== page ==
“Or you’re an idiot,” Red said, crossing her arms. “Seriously, Boober, forget what I said about my sweater. I can get by without it.”
“Are you really sure about this?” Wembley said.
“Yeah, I am,” Boober said, “and I think I have to talk to Fiodoria alone.”
“Alone?!” all three of them chorused.
“I think it’ll work better that way,” he said. “I’m, uh, gonna go now.” He started to shuffle out of the room, but at the door he turned back and said, “Wembley, if I don’t come back, you can have my other hat.”
“Gosh, thanks,” Wembley said. “I still hope you come back, though, even if it is a really neat hat!”
With that, he was gone.
Boober wandered quietly along the tunnel that led to where he’d had his strange encounter. Every step was as terrifying as if he expected to meet a Silly Person around the next bend, but he kept going. When at last he reached the stream, he followed it until he came to the spot where his overturned laundry basket and scrub board lay just as he had left them on the ground. Taking a deep breath, he knelt down, picked up Red’s sweater and the radish-scented soap, and dipped them into the water.
Almost immediately, the enormous wind came again with the shrill, horrible sound. Boober fought not to cover his ears. Instead, he reached as far down inside himself as he could, and he found the courage to do what he needed to do.
“STOP IT!” he yelled at the top of his lungs, but the shrieking continued. “FIODORIA, CAN YOU PLEASE BE QUIET FOR JUST A MINUTE?”
Perhaps it was her name that caught her attention, or it might have been the “please,” but the wind abated, and the shrieking slowly stopped until only a quiet whisper of wind remained.
“Thank you,” Boober said, standing up and looking around, not quite sure where he should direct his gaze. “I think I know why you’re here. You really loved singing, didn’t you?”
The murmuring sound increased to a plaintive wail.
“And nobody liked hearing you sing, but you did it anyway because you loved it. So now you’re angry, and you like scaring people instead,” Boober said, and the wind rose to a loud hurricane gale, making him hold onto his hat again.
“I understand that. The way you loved singing is how I love laundry or how Doozers love making towers,” he said, and the wind drifted down again as though it were listening. “It really shouldn’t matter if Fraggles eat the towers or if the others think I’m weird for liking to wash dirty socks, and it shouldn’t matter to you either if people don’t like your voice. If you really love singing, then you should sing, and I hope it makes you happy. But I’m not going to let you scare me away from doing what I love.”
The wind died down to almost nothing as though it were considering things.
“What do you say, Fiodoria? You can sing for me if you want, and I won’t laugh at you or make fun of you, but you let me do my laundry without nearly blowing me away or trying to scare me or my friends. Deal?” Boober asked.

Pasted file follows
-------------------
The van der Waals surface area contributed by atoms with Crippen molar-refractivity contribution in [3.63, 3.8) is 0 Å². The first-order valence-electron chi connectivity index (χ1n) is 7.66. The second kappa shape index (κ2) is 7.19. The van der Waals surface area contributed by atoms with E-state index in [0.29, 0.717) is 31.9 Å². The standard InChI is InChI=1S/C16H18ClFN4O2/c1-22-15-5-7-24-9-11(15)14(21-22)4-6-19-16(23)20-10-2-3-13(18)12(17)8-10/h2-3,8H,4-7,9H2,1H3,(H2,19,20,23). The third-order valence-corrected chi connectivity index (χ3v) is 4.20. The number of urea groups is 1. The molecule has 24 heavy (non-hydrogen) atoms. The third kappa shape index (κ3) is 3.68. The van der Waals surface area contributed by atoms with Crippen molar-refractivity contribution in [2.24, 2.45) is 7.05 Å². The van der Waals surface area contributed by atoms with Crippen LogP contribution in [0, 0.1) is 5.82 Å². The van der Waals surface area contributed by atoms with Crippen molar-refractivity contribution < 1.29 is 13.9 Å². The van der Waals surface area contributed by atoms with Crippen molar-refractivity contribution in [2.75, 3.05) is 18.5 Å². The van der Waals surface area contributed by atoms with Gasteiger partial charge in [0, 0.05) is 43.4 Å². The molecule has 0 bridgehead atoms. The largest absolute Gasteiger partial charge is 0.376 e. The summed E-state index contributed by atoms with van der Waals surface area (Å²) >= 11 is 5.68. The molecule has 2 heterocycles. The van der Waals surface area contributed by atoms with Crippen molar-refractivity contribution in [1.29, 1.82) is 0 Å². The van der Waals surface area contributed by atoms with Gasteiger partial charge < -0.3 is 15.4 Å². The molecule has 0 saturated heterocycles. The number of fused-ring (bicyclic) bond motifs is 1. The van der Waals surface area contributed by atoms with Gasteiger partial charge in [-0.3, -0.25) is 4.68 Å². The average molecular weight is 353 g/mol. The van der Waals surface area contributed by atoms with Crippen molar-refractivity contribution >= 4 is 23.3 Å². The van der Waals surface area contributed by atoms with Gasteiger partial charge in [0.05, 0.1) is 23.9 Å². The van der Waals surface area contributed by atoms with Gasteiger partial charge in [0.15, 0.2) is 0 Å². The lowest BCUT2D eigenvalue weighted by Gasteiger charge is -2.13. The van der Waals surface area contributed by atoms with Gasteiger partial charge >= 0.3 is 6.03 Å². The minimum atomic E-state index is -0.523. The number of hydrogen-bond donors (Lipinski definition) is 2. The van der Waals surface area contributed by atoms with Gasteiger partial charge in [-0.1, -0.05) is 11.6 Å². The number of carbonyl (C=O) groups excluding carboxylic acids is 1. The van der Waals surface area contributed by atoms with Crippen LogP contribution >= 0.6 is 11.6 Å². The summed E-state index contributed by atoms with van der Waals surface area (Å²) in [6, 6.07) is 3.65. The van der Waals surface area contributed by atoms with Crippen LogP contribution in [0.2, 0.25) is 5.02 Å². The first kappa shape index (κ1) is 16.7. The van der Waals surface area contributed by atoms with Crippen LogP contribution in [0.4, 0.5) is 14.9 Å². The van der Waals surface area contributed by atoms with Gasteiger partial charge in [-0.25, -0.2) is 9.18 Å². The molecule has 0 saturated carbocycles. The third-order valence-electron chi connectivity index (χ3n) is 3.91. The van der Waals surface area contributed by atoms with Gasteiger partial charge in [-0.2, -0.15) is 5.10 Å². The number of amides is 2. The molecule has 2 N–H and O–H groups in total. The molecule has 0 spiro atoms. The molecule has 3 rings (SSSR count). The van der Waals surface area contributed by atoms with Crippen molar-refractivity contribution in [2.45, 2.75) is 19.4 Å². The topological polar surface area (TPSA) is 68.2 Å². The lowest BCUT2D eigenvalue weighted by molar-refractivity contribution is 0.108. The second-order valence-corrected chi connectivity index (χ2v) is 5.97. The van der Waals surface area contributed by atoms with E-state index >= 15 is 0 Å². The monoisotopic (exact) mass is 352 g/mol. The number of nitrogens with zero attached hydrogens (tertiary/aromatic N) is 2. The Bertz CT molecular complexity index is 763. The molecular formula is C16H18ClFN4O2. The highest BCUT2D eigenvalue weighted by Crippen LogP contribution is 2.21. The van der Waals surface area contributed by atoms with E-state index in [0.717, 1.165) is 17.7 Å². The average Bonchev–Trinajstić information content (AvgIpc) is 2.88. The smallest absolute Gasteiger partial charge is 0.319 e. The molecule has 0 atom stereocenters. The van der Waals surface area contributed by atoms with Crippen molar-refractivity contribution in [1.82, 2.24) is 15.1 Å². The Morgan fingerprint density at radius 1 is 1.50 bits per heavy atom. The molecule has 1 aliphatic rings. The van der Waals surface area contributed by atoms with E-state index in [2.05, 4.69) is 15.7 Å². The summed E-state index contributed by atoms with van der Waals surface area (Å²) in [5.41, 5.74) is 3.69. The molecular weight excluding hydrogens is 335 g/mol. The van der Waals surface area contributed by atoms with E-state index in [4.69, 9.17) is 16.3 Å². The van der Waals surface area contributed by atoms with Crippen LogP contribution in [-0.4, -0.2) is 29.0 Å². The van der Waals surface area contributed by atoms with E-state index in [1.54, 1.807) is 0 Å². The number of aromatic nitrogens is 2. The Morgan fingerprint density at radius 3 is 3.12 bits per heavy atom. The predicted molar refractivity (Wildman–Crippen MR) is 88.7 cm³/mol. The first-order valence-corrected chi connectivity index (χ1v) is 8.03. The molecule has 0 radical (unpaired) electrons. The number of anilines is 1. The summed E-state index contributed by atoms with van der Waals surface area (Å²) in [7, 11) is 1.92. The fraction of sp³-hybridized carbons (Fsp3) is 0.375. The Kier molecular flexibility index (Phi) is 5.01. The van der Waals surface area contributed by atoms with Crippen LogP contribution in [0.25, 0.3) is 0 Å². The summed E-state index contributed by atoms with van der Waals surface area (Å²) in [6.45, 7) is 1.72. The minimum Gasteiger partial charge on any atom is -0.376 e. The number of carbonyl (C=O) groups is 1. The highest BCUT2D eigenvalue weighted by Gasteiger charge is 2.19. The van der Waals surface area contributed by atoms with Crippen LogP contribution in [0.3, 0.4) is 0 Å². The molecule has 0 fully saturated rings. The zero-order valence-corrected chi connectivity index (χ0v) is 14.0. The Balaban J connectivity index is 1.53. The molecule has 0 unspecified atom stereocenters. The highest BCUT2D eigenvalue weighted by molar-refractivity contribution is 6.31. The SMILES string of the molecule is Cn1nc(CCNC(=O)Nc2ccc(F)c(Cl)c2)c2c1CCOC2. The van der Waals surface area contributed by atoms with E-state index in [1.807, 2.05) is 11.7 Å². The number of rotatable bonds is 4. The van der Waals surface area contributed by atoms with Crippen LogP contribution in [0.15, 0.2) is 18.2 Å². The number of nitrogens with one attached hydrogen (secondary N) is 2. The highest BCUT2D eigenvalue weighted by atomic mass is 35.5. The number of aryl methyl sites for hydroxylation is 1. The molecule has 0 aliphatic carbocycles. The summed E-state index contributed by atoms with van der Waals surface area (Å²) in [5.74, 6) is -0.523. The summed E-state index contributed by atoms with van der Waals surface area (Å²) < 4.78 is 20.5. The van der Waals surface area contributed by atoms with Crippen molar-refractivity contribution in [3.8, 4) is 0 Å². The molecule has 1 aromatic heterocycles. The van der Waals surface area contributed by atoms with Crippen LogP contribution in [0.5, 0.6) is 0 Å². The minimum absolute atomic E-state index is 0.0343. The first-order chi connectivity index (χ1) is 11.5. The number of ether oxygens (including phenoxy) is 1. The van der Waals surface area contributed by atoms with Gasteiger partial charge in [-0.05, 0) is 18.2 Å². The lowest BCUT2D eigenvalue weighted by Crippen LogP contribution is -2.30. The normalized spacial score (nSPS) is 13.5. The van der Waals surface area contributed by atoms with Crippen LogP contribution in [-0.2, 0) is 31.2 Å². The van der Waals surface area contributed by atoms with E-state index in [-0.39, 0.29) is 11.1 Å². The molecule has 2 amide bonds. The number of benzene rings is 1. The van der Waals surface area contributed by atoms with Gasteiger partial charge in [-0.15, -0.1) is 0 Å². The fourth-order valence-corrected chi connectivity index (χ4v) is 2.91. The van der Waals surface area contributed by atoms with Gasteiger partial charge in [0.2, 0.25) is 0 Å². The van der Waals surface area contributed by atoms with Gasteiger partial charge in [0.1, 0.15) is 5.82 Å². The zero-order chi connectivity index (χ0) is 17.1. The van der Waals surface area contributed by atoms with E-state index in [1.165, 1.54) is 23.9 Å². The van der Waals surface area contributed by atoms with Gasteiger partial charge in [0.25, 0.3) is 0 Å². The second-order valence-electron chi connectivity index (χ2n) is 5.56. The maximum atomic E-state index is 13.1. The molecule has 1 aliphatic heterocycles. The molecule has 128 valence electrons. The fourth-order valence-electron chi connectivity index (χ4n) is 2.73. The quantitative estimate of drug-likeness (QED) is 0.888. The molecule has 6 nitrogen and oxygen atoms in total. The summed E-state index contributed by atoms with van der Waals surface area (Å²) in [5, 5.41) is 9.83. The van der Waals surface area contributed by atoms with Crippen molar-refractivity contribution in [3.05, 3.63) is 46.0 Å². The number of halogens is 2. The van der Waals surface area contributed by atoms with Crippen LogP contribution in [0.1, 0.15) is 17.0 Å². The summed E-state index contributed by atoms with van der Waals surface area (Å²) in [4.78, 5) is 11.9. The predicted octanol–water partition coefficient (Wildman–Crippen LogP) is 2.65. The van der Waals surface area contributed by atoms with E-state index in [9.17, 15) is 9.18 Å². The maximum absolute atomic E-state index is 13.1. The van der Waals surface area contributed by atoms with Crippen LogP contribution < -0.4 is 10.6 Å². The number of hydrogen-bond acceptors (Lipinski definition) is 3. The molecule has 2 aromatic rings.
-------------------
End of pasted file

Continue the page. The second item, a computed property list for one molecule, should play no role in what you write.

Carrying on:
There was a long pause, and Boober started to get scared again. The silence was somehow even worse than the shrieking wind had been. Then, slowly, Boober started to hear a voice instead. It wasn’t singing any song he knew, and if he were being honest, it was really off key, but it sounded pretty happy, and that made it not so bad at all.
“Okay then,” Boober said, smiling as he knelt down again and picked up the soap.
When he was through with the laundry, he put everything back in his basket, and Fiodoria stopped singing.
“That worked pretty well,” he said. “I’ll see, er, hear you next week then, okay?”
A soft breeze ruffled his fur, and then he left.
When he got back to his cave, he found not only Mokey, Red, and Wembley waiting for him, but Gobo as well. He was met with a rousing cheer, and when he put down the basket, he was suddenly surrounded by his friends.
“What happened?” “Did you see anything?” “Was it Fiodoria?” “Did she do anything?” “Is that my sweater?” “Are you going back?” “Tell us!”
Boober smiled and said, “Fiodoria and I have come to an understanding. She sings, I do laundry, and everything’s hunky-dory.”
“Oh, that is just perfect!” Mokey squealed rapturously. “I am going to write a poem about all this, an epic work of at least fifty stanzas! Or maybe it should be opera! I can see it now: The Valiant Launderer and the Vengeful Soprano!”
“I gotta hand it to you, Boober,” Gobo said, patting him on the back, “you worked that out really well. My Uncle Traveling Matt couldn’t have been any braver.”
“Aww,” Boober said, blushing.
“And speaking of my Uncle Traveling Matt, I got a postcard from him. Want to hear it?” he said, pulling out a piece of paper with a picture of what looked like a Silly Creature building on it.
“Gobo, Boober has faced enough horrors today,” Red said, petting her sweater fondly. “Do we really have to add you uncle’s weird postcards to it?”
“Sure, why not?” Gobo said. “’Dear Nephew Gobo…’”
As he began to read the usual, completely nonsensical note, Wembley leaned over and quietly whispered in Boober’s ear, “Can I at least borrow your other hat sometimes?”
“Maybe,” Boober said, then settled in to hear the rest of the story about some strange place called a pizza parlor.